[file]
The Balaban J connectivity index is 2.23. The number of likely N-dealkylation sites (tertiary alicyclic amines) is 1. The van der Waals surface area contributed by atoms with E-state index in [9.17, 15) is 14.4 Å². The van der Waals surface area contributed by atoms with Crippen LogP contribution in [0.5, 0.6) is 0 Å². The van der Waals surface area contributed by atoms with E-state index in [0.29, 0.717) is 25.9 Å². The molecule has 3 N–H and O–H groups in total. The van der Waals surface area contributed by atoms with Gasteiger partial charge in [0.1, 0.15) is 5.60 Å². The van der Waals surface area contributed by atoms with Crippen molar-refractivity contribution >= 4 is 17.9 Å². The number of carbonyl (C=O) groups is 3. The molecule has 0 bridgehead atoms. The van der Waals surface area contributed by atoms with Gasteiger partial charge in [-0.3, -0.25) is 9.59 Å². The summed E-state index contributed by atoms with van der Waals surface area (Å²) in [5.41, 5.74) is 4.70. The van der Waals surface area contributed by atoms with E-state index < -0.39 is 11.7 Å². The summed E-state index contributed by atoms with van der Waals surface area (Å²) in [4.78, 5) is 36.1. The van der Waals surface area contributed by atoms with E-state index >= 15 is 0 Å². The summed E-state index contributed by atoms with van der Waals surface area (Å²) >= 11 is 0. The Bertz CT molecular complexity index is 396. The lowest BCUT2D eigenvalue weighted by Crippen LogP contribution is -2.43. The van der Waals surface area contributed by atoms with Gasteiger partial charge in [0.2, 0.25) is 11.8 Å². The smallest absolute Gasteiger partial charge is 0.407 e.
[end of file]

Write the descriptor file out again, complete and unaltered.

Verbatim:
The Balaban J connectivity index is 2.23. The number of likely N-dealkylation sites (tertiary alicyclic amines) is 1. The van der Waals surface area contributed by atoms with E-state index in [9.17, 15) is 14.4 Å². The van der Waals surface area contributed by atoms with Crippen LogP contribution in [0.5, 0.6) is 0 Å². The van der Waals surface area contributed by atoms with E-state index in [0.29, 0.717) is 25.9 Å². The molecule has 3 N–H and O–H groups in total. The van der Waals surface area contributed by atoms with Gasteiger partial charge in [0.1, 0.15) is 5.60 Å². The van der Waals surface area contributed by atoms with Crippen molar-refractivity contribution >= 4 is 17.9 Å². The number of carbonyl (C=O) groups is 3. The molecule has 0 bridgehead atoms. The van der Waals surface area contributed by atoms with Gasteiger partial charge in [-0.3, -0.25) is 9.59 Å². The summed E-state index contributed by atoms with van der Waals surface area (Å²) in [5.41, 5.74) is 4.70. The van der Waals surface area contributed by atoms with E-state index < -0.39 is 11.7 Å². The summed E-state index contributed by atoms with van der Waals surface area (Å²) in [4.78, 5) is 36.1. The van der Waals surface area contributed by atoms with E-state index >= 15 is 0 Å². The summed E-state index contributed by atoms with van der Waals surface area (Å²) >= 11 is 0. The Bertz CT molecular complexity index is 396. The lowest BCUT2D eigenvalue weighted by Crippen LogP contribution is -2.43. The van der Waals surface area contributed by atoms with Gasteiger partial charge in [0.2, 0.25) is 11.8 Å². The smallest absolute Gasteiger partial charge is 0.407 e.